@Hospice: I agree with you. I like leader who listens more, learns more and speaks less. He will late team member take joint decision to meet his target.


  3. elctrnx_lyf
    May 19, 2013

    It is very important that leader shouls speak as ell as he listen to people. He should be curious and thought provoking with his expertise on the particular product area. He is definitely the one ho should be ready to risk and continuously looking for new challenges.

  4. _hm
    May 19, 2013

    @elctrnx: Technology is changing at very rapid pace and most often leader are unable to keep up with this. Technology problem needs lot of detail study and research, which leader is unable to do. Hence, in world of product design it is preferred leader learn more and let designer take mutually agreed decision which meets company goals. Engineer, product designer always want to help leader and company.


  5. Ruth Glover
    May 19, 2013

    Thank you for your comments.  I think there are times that a simple vote may work for the team and other times, the team may not be aware of factors behind the scene.  Then, a good leader must use effective commnication to explain what is best for the team AND the company.  Although I think transparency and collaboration are important in leadership, there are definitely times when confidentiality is critical.

  6. Wale Bakare
    May 20, 2013

    That's paved way for shopping for stand-out innovations and probably induced an aggressive acquisitions today. 

  7. Taimoor Zubar
    May 20, 2013

    I think there's an important distinction between leaders and managers and a lot of people are not able to distinguish them. What differentiates a leader from a manager is the ability to motivate people towards a common goal. Good planning, analytical and controlling skills are important for a manager but the essential skills which does set a leader apart are the people skills.

  8. Taimoor Zubar
    May 20, 2013

    Technology problem needs lot of detail study and research, which leader is unable to do”

    @_hm: I don't think a leader is required to do technological study and research. This is what the engineers in the organization are for. A leader has to lead from the top and hence be good at managing people and ensuring that they are up to date with the knowledge and developments.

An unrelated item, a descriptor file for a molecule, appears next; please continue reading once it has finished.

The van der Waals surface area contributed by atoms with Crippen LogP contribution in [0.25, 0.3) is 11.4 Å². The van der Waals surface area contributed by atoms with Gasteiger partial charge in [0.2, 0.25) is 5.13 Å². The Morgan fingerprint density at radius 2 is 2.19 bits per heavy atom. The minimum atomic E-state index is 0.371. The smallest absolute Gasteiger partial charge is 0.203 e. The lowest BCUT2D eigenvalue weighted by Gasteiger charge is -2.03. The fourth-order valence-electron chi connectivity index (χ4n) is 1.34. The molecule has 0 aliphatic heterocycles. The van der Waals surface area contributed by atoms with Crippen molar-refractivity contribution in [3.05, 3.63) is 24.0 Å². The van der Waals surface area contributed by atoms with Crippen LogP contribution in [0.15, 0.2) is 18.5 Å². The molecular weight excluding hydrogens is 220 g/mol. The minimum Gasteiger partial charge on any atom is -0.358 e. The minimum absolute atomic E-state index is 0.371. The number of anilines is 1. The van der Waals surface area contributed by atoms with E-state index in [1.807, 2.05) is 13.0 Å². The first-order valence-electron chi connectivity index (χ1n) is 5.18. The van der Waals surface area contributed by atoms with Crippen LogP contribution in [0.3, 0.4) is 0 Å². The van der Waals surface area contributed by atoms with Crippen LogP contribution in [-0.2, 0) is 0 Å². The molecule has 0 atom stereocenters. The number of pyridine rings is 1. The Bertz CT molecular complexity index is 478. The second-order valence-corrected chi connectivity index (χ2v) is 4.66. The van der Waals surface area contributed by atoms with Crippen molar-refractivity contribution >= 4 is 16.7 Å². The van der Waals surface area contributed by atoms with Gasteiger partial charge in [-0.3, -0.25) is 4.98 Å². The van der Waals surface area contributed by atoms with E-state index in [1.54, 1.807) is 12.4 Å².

9. Taimoor Zubar
    May 20, 2013

    Leadership means the ability to work with many disparate team members.”

    @Hospice: I agree completely. Team management is essential for a leader. The ability to make teams perform at their fullest and ensure that every member of the team ends up contributing is very important and doesn't come easily. Only good leaders are able to achieve it.

  10. Eldredge
    May 21, 2013

    There are some excellent comments here on leadership. A leader needs to be a good listener, but I also think a good leader must be able to recognize when a decision needs to be made, communicate that decision, and move on.


  11. Himanshugupta
    May 21, 2013

    I think leaders need different skill set depending on which area they belong to. For example a social leader needs good social and political skills, an industrial leader needs managing resouces skills, technology leader should be innovative etc. As most of us are working in technology sector so i remember Steve Jobs, who said and i quote:Innovation distinguishes between a leader and a follower.

  12. Wale Bakare
    May 21, 2013

    Does your area of expertise really matters when you are expected to perform your responsibility as a leader?

  13. Wale Bakare
    May 21, 2013

    In a succint way one can say leadership is about providing and managing state of people's affairs and resources. While management is all about draw up strategies and tactics people employ to utilize any available resources to achieve a common goals.

  14. Houngbo_Hospice
    May 21, 2013


    I think it does matter. A good leader will perform well if he/she is the right person at the right place. 

  15. Houngbo_Hospice
    May 21, 2013


    “What differentiates a leader from a manager is the ability to motivate people towards a common goal.”

    I see! But isn't the role of a manager to motivate her/his team for better a performance? I think a good manager should be a good leader for his/her team.

  16. Ruth Glover
    May 21, 2013

    I've kept a little quiet while your comments were posted, thus far.  They are wonderfully thought-provoking.  

    Personally, I think the individual contributor or team member often leads with constructive suggestions, technical acumen and passion.  I don't particularly like to separate leadership from management but the short definition from Wales makes sense.  

    We may see different requirements for the leader of a food pantry than a manufacturing facility for food processing.  But they both need to understeand supply chain and the other factors involved in leading their teams.

  17. Himanshugupta
    May 22, 2013

    @Wale, I do not think that a leader's area of expertise is a limiting factor but i think that a leader needs to have a good understanding of the required expertise so that he/she can lead or choose the right people to give suggestions and feedback.